Stocks set to edge up at open

U.S. stocks were set to open slightly higher Wednesday as investors awaited Congressional testimony from Federal Reserve chief Ben Bernanke.

Dow Jones industrial average, S&P 500 futures and Nasdaq 100 futures were narrowly higher, recovering from earlier lows.

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Futures measure current index values against perceived future performance and offer an indication of how markets may open when trading begins in New York.

U.S. stocks fell on Tuesday after a key gauge of consumer confidence tumbled, reflecting investors’ growing pessimism about the strength of the recovery. The Dow, S&P 500 and Nasdaq composite all lost about 1%.

Erick Maronak, chief investment officer for Victory Capital Management, said that investors are focused on Bernanke’s appearance before Congress, particularly “the pace at which he sits back and withdraws monetary stimulus from the market.”

Fed: Bernanke heads to Capitol Hill for the first of two days of testimony before lawmakers.

The Fed chief is expected to discuss economic and monetary policy. But investors will also be looking for any signs about the Fed’s plans to unwind some of the various emergency programs that were put in place during the crisis.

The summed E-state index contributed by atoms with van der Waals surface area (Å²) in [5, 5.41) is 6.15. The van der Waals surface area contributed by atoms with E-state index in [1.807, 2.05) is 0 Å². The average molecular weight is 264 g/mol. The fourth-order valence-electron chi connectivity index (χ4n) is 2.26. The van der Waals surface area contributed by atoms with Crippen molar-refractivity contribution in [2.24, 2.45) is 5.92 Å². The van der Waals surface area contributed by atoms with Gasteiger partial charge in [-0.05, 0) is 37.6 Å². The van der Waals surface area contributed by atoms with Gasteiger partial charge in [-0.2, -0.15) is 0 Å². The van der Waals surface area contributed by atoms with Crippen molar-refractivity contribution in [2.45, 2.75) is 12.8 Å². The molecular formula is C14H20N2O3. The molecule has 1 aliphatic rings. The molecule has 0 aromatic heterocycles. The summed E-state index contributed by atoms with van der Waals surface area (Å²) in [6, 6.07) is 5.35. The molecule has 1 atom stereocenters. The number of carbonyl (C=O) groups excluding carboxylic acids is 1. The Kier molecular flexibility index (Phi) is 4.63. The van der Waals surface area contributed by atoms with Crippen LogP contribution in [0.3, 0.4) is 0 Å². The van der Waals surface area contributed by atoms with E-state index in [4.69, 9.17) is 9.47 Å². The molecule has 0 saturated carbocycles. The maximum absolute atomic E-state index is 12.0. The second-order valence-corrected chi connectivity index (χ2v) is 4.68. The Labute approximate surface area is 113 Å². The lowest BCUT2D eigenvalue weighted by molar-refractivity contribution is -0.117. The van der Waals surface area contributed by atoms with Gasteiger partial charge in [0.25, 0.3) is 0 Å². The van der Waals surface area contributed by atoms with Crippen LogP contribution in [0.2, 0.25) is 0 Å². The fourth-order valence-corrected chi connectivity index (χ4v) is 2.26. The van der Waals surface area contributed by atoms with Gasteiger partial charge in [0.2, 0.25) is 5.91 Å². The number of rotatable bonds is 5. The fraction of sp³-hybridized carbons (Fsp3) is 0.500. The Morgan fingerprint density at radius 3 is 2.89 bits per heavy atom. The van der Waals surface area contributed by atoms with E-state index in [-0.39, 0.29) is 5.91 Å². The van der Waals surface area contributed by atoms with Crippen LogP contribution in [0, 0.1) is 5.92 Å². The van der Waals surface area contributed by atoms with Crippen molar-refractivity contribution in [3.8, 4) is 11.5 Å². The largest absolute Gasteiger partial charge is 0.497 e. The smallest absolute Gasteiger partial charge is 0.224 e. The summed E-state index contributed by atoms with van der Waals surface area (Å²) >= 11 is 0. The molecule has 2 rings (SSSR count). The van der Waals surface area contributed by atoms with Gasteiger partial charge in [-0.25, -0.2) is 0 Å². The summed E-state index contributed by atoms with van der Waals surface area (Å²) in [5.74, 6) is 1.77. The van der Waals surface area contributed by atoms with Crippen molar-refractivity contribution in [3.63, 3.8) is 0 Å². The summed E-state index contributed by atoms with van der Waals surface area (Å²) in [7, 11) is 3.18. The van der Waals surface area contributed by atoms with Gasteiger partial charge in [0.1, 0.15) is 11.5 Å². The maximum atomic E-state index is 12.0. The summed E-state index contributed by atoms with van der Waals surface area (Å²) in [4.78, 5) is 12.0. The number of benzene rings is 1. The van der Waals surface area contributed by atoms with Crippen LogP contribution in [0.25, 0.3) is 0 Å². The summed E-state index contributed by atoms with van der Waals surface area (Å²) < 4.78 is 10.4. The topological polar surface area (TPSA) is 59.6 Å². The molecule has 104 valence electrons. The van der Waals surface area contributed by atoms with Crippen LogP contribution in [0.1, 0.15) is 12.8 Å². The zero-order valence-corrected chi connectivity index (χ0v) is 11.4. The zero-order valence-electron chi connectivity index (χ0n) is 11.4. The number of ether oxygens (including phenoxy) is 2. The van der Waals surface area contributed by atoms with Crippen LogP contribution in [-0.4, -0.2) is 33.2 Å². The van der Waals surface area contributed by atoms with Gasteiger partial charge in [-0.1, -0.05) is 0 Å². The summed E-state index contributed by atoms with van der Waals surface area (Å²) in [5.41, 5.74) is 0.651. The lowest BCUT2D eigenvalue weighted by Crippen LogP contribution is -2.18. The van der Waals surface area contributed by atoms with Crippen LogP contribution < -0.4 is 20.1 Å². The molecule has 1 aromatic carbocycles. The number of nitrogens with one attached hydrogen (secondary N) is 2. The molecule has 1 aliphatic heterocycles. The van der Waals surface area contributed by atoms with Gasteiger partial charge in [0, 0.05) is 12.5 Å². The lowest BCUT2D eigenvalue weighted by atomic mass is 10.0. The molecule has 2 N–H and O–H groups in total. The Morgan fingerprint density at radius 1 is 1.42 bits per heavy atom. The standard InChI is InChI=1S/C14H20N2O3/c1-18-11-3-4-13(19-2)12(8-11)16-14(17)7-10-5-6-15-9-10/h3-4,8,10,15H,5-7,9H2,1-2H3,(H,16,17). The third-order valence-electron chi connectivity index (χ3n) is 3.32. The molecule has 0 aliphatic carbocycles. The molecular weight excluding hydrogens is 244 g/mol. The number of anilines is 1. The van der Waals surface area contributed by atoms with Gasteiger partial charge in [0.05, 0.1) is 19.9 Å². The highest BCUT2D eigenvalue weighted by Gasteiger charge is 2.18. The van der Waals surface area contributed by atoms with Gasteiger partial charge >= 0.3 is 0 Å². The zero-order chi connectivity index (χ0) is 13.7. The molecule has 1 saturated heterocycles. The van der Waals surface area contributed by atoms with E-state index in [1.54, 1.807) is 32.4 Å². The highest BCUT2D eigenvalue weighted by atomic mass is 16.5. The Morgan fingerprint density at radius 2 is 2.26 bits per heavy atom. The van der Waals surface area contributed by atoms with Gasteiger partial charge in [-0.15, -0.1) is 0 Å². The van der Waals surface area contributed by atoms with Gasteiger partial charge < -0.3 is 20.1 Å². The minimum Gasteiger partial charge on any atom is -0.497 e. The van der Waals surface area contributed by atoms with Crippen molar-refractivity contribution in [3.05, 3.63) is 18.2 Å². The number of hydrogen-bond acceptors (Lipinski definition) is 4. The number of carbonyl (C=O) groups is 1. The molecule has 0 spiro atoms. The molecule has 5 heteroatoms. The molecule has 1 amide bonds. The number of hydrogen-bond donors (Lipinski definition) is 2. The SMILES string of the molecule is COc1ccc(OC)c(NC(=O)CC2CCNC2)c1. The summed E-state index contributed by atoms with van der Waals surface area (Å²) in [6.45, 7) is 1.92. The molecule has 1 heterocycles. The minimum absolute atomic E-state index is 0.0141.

Companies: Toyota (TM) president Akio Toyoda will appear before the House Oversight Committee to discuss the automaker’s safety record following a massive recall of its vehicles.

Google (GOOG, Fortune 500) said it has been notified by the European Commission that three companies have complained about its practices.

Economy: After the opening bell, the Census Bureau will release its January report for new home sales. Sales are expected to have reached an annual rate of 354,000 units last month, according to a consensus of economist opinion from Briefing.com. This would be an increase from 342,000 the prior month.

World markets: European shares were mixed in midday trading Wednesday. Asian stocks finished the session lower. Japan’s Nikkei lost 1.5% and Hong Kong’s Hang Seng declined 0.8%.

Cash and bonds: The dollar slipped against the euro, the yen and the pound. The price rose on the 10-year note, pushing down the yield to 3.69%.

Gold and oil: The price of gold fell $10.30 per ounce to $1,092.40. The price of oil eased 24 cents per barrel to $78.62

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